Tesla will very soon stop assembling Model S and Model X in Tilburg, the Netherlands. At the end of January, the models were redesigned, which changed the manufacturing process in the United States so that assembly in the Netherlands is no longer possible.
Despite the fact that there are few external changes in the new Model S and Model X, the cars have changed significantly in terms of technology and in the interior. Therefore, the assembly of electric vehicles in Tilburg can no longer technically be carried out on an industrial scale.
The refreshed Model S and Model X are expected to arrive in the Netherlands for the first time in November this year, which means that deliveries of the current generation vehicles to the Tilburg plant will be cut shortly. This plant was opened in 2015 in the presence of Tesla CEO Elon Musk, as well as the country’s economy minister Henk Kamp.
Tesla is reportedly consulting with the works council to find other positions for plant employees. In the city of Brabant, not only cars are assembled, the American brand also has a sprayer workshop, a spare parts warehouse and a so-called refurbishment center, where old or used parts are brought to the quality of new ones. Of the 1,510 people working at Tesla in the Netherlands, 540 work in Tilburg.
Tilburg was particularly busy in 2018. At the time, the Model S and Model X were very popular with business drivers due to their favorable taxes. In that year, 5622 and 2963 vehicles were registered in the Netherlands, respectively. Later, a “Tesla tax” was introduced. In 2020, 292 Model S and 299 Model X were registered.
Traction batteries from China’s BYD have been approved for use in the Tesla Model Y for the European market. The first batch of batteries has already been delivered to the company’s Berlin factory
According to the source, the Dutch regulator RDW on July 1 of this year issued a permit for the use of traction batteries in the Tesla Model Y electric car. Moreover, the first batch of such batteries has already been delivered to the Gigafactory Berlin for car assembly.
Tesla Model Y with BYD solid-state traction batteries is coded Type 005 and internal code Y7CR. The battery capacity is 55 kWh, the weight of the Model Y with such a battery is 2087 km, the cruising range is 440 km.
At the moment, Tesla traction batteries are supplied by LG Energy Solution, Panasonic and China’s CATL. Last year, Tesla became the largest buyer of CATL batteries, shipping $1.9 billion worth of products to the American company. Now, the second Chinese company has entered the Tesla traction battery supplier pool. Moreover, in the domestic Chinese market, Tesla and BYD are direct competitors, since both produce electric vehicles.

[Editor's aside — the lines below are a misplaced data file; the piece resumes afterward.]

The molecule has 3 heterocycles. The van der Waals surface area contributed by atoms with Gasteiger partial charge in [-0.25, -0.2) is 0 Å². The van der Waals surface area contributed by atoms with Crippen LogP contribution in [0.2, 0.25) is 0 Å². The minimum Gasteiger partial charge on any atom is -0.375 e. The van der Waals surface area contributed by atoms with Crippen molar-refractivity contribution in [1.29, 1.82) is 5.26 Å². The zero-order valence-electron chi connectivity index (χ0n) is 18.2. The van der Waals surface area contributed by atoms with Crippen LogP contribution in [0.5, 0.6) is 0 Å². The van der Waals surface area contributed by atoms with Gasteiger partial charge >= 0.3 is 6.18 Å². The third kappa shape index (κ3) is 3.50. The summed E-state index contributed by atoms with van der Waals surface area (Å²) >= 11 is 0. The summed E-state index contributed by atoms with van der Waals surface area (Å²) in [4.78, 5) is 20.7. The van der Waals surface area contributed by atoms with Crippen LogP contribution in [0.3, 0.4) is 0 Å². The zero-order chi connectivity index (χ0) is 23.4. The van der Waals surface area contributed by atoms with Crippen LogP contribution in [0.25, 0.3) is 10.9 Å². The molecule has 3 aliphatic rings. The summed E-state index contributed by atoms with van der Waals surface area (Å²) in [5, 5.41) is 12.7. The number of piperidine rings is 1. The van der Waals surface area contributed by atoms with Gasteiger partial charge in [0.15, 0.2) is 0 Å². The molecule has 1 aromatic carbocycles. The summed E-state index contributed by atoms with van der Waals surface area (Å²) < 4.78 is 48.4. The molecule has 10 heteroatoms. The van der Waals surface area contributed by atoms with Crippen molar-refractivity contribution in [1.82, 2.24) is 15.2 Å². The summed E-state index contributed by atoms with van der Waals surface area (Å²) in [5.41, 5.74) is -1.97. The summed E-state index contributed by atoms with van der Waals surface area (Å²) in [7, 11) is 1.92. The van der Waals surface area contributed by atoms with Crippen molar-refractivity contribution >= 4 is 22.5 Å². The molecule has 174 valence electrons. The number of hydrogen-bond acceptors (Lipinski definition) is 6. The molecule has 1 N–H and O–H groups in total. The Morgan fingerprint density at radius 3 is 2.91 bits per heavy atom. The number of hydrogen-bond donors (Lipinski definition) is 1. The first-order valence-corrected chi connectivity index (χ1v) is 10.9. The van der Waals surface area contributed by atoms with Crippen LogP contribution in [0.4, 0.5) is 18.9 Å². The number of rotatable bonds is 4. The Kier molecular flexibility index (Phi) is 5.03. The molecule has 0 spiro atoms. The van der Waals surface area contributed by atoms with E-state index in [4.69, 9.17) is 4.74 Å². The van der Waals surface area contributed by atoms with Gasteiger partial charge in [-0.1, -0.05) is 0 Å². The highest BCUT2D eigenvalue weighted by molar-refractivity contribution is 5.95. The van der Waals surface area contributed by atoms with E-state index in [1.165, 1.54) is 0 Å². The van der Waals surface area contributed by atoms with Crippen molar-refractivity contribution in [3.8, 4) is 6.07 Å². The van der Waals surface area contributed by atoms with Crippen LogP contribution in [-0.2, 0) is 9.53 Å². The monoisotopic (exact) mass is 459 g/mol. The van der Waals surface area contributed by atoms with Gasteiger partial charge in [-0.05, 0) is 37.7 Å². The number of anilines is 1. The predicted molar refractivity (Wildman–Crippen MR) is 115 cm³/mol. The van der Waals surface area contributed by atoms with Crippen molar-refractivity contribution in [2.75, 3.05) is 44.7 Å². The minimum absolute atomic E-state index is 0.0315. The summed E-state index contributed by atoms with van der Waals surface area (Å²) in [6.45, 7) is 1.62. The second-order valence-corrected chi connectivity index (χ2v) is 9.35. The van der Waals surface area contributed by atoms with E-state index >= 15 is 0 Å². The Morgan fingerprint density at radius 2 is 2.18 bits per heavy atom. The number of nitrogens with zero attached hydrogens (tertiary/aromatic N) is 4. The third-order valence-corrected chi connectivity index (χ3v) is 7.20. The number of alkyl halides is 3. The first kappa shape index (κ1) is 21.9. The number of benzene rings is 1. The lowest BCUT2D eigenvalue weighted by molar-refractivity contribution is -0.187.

An alternative to electric scooters: Airtrick shoe rollers accelerate to 28 km/h
The Hong Kong company Airtrick came up with an interesting initiative. It offers removable E-Skates that can be used instead of electric scooters.
Rollers weighing 1.5 kg each are suitable for shoe sizes from 36 to 46. According to the manufacturer, such rollers can be easily put on, taken off and put into a bag.
The rollers are equipped with 150-watt electric motors, capable of accelerating to 27 km / h and providing a power reserve of 15 km. They are protected from moisture (IPX3).
The price starts at $ 399, the versions are rich in equipment, some have a helmet. So far, the videos are being produced in China and recently entered the Indiegogo co-financing platform.
Revealed jet-powered Zapata JetRacer flying car that flies on kerosene
The JetRacer flying car was unveiled this month by former jet ski world champion Frankie Zapata. The Frenchman’s eponymous company has produced a number of other microjet-powered aircraft that operate above water or above ground, including the recently introduced JetRacer.
JetRacer Zapata differs from other aircraft in its unusual shape. Also, unlike other electric vertical takeoff and landing (eVTOL) vehicles, the JetRacer has no visible propellers and runs on kerosene instead of batteries.
It flies using 10 microjet engines, climbing up to 3,000 meters and reaching a top speed of 250 km/h. JetRacer can move at speeds up to 250 km/h.
“JetRacer is built on a lightweight and modular chassis, which allows it to meet a variety of needs, both civilian and military, as well as be remotely controlled,” Zapata’s official website says. “All critical systems are designed to provide an extremely high level of safety: propulsion, control, power supply, etc.”
The JetRacer is designed to keep flying even if two out of ten engines fail. Zapata is working on two additional JetRacer prototypes, with plans to sell the machine to individuals, businesses, security agencies and the military.
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